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Microsoft's move for SAP shows determination behind .net push

Cliff Saran
Revelations that Microsoft was looking to buy SAP earlier this year are the latest evidence of its ambitious enterprise software strategy.

Microsoft and SAP said they had "initiated preliminary discussionsÉ to explore the possibility of a potential merger between the two companies".

Although it failed to buy SAP, Microsoft has been busy in the past few months signing strategic alliances with enterprise software companies in a bid to increase adoption of its .net web services architecture.

Deals with Oracle, Siebel and SAP have bolstered the viability of .net as an alternative architecture to Java on which to base an enterprise infrastructure. But experts have warned that choosing .net as the basis to run enterprise applications and databases could prove restrictive, as the .net platform is only available on Windows.

Last month Oracle announced an agreement to more tightly integrate its 10g database and the Microsoft Visual Studio .net development environment. Oracle plans to offer a download for integration with Visual Studio .net 2003 from the Oracle Technology Network website later this year.

SAP and Siebel are also planning to support .net within their products. Microsoft's strategy is to offer .net on Windows as a viable alternative to Java 2.0 Enterprise Edition (J2EE), which is commonly used in enterprise software implementations.

In Siebel version 7.7, which was released in April, Siebel and Microsoft collaborated on the development of a .net version of Siebel's Universal Application Network middleware product.

At its annual Sapphire user conference in May, SAP stated its ongoing commitment to the .net platform.

Ashim Pal, vice-president at analyst firm Meta Group, said, "Microsoft is trying to push more [enterprise] workload onto Windows."

However, unlike code based on J2EE application servers, which should be able to run on any supported platform - Windows, Unix or Linux - .net is a Windows-only architecture. Users could face a costly rewrite if they outgrow their .net environment due to this lack of interoperability, according to Jyoti Banerjee, director of analyst company MyBusiness.Net.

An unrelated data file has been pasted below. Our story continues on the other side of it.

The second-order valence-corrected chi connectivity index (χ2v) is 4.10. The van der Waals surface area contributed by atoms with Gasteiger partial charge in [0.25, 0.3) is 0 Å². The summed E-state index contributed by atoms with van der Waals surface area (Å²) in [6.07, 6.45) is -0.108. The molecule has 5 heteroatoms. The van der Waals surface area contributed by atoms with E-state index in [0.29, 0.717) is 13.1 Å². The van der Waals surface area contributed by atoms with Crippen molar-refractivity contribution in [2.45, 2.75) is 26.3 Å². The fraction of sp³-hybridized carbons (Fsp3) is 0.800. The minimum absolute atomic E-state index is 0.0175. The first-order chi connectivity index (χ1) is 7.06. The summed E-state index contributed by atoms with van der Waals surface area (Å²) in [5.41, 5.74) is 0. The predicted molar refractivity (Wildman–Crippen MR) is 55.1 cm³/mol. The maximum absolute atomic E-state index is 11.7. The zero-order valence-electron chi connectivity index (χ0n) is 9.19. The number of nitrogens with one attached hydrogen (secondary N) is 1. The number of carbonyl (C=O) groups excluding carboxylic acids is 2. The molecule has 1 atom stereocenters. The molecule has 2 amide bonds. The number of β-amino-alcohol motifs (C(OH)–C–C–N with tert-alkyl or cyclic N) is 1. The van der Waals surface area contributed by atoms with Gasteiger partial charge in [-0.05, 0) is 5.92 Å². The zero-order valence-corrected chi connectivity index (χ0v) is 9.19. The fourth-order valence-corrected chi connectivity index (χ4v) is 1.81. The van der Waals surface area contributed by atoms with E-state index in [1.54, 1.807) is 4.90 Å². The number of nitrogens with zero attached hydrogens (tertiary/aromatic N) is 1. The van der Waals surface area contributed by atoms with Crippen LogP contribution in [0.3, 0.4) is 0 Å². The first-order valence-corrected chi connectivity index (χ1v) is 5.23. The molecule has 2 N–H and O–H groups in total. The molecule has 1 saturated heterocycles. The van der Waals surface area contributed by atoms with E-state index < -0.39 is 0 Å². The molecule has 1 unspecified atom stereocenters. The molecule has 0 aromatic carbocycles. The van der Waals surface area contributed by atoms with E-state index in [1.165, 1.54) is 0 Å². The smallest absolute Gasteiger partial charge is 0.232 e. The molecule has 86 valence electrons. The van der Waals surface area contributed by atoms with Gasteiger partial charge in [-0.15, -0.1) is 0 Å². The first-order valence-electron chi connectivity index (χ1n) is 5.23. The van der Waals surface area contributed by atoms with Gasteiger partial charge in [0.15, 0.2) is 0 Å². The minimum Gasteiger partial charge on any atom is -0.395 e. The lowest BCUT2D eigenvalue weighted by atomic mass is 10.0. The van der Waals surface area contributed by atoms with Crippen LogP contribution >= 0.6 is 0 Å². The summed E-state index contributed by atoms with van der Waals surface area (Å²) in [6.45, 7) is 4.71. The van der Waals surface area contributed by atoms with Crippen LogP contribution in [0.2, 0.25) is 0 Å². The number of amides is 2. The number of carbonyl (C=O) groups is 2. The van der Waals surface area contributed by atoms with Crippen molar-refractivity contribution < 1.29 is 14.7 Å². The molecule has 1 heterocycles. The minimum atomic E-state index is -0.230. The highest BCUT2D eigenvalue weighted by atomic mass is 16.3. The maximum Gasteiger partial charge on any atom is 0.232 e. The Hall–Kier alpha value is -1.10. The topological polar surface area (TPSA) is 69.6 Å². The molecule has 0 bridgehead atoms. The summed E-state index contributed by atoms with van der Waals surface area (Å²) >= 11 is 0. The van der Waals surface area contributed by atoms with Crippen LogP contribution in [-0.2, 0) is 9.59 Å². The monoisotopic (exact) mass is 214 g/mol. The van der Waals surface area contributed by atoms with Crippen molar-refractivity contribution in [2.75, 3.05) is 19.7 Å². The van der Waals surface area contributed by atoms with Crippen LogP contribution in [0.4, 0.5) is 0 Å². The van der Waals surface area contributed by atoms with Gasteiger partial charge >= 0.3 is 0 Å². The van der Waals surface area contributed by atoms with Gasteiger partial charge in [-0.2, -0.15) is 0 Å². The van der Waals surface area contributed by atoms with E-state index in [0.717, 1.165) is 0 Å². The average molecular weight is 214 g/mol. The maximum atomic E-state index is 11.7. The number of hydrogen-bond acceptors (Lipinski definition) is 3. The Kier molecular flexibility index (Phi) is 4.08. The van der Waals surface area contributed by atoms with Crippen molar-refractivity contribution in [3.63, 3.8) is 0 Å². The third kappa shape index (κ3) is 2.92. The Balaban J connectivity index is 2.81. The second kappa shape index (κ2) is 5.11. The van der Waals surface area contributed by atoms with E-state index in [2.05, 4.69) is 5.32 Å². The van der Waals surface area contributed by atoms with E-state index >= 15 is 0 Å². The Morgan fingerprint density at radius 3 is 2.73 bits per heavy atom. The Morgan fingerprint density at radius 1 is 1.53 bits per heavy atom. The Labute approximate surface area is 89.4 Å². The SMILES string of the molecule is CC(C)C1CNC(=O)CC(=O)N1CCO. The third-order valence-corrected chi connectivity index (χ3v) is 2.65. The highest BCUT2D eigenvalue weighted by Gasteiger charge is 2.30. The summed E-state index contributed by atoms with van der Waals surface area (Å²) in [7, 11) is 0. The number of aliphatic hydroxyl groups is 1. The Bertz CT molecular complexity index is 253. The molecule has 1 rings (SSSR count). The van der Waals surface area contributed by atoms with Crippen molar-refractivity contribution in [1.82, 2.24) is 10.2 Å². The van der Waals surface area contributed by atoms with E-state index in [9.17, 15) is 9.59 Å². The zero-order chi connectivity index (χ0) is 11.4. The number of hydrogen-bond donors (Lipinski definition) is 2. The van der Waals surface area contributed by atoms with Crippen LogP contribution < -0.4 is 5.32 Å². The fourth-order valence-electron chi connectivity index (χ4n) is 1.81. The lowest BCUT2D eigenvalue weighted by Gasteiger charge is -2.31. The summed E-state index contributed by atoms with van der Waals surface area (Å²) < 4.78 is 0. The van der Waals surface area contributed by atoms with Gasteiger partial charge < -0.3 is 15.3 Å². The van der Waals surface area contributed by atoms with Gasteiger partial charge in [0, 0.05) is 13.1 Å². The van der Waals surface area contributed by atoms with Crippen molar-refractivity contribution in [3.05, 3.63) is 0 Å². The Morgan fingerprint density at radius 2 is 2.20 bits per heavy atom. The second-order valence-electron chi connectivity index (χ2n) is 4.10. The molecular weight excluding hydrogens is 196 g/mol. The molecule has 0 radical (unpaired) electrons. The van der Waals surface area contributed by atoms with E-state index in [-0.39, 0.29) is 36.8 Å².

Banerjee said, "In terms of web services theory, it should not matter whether an organisation uses .net or Java as the foundation for its ERP implementation. In practice, we are a long way away from that at this point. If somebody wants to switch platforms from, say, .net to Java, I think they will have to put up with a significant amount of re-implementation."

Banerjee urged users to keep putting pressure on suppliers to extend their adoption of standardised protocols to overcome interoperability problems between ERP applications on different platforms.

David Bradshaw, principal analyst at Ovum, said, "Moving from one operating environment to another involves a major rewrite." As with any rewrite, users may also face problems recoding undocumented business processes when they switch platforms, he added.

Users can minimise this work by implementing enterprise software using a three-tier architecture, where an application server is deployed to separate business-specific customisation from the enterprise system.

However, if a user decides to move from a .net architecture to a Java-based application server, the portion of the enterprise system implemented on the application server would need recoding, Bradshaw said.

Microsoft said, "Ultimately, all interoperability will be achieved through the use of web services." But the company admitted that until web services standards mature, enterprise software will continue to be implemented using existing APIs and frameworks.

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